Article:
It is convenient to imagine inventing as a flash of brilliance – a lightbulb suddenly illuminating in someone’s head. From the outside looking in, it can almost be a mystical process, where inventions that revolutionize everyday life appear seemingly out of thin air. This article (the first in our series on inventing) is written with the goal of providing a general overview of the inventing process, while later articles will go into the details of each step.
First off, anyone can be an inventor. One doesn’t need a PhD in chemical engineering or to be a brilliant product designer in order to create a great product. All it takes is an idea. Many of the greatest inventors of all time lacked formal education of any kind. Thomas Edison, of lightbulb fame, comes to mind immediately. Instead of degrees, these people had ideas. Perhaps more importantly, they had the persistence to doggedly pursue the development of their ideas past the point when most people would shrug and call the technology unobtainable.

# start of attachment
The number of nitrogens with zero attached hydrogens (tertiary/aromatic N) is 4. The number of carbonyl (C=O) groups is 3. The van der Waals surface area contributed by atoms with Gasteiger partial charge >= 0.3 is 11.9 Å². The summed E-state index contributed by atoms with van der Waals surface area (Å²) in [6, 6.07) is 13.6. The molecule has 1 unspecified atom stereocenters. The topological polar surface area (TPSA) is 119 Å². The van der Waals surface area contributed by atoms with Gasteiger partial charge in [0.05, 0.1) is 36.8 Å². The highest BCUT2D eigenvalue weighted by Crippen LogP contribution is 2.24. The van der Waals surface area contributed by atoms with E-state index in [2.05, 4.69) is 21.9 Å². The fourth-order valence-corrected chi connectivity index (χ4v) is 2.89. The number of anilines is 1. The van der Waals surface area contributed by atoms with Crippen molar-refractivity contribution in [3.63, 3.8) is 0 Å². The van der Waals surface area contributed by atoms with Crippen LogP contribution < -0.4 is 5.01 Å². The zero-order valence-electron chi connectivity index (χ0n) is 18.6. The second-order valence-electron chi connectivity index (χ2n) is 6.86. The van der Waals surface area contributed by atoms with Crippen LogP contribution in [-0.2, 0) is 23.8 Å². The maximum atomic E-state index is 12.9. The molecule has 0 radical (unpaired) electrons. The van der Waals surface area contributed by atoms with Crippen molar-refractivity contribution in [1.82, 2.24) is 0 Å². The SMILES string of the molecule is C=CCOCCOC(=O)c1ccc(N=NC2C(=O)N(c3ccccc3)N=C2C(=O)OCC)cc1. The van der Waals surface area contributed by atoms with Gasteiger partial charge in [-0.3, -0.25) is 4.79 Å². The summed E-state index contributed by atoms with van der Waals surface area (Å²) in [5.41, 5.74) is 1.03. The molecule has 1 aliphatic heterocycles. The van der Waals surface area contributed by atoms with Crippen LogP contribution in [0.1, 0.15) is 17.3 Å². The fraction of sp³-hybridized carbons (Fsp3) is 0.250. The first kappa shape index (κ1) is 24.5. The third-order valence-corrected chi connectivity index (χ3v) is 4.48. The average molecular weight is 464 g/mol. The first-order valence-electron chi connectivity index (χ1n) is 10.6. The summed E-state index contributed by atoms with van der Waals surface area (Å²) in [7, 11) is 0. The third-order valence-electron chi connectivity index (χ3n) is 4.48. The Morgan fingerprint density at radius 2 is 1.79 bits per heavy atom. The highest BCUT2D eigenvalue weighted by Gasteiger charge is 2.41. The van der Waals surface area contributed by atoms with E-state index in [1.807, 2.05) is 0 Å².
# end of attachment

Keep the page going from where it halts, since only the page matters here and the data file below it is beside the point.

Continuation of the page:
It is easy to think of inventing as a singular event. The mad inventor tinkering in their shed, when suddenly, in a moment of cinematic glory they hold it up over their head: the product that will change the world. Like Doc Brown falling off his toilet, bumping his head and seeing a vision of the flux capacitor, this dramatic depiction of the moment of invention looks fantastic on the silver screen, but it robs our real-world inventors of the years, and sometimes decades, of work that they invest into developing their products.
All an invention needs is a good idea, followed by a persistent investment of time. In practice, inventing a product that not only functions but also sells can be a fairly long, arduous, and multi-step process.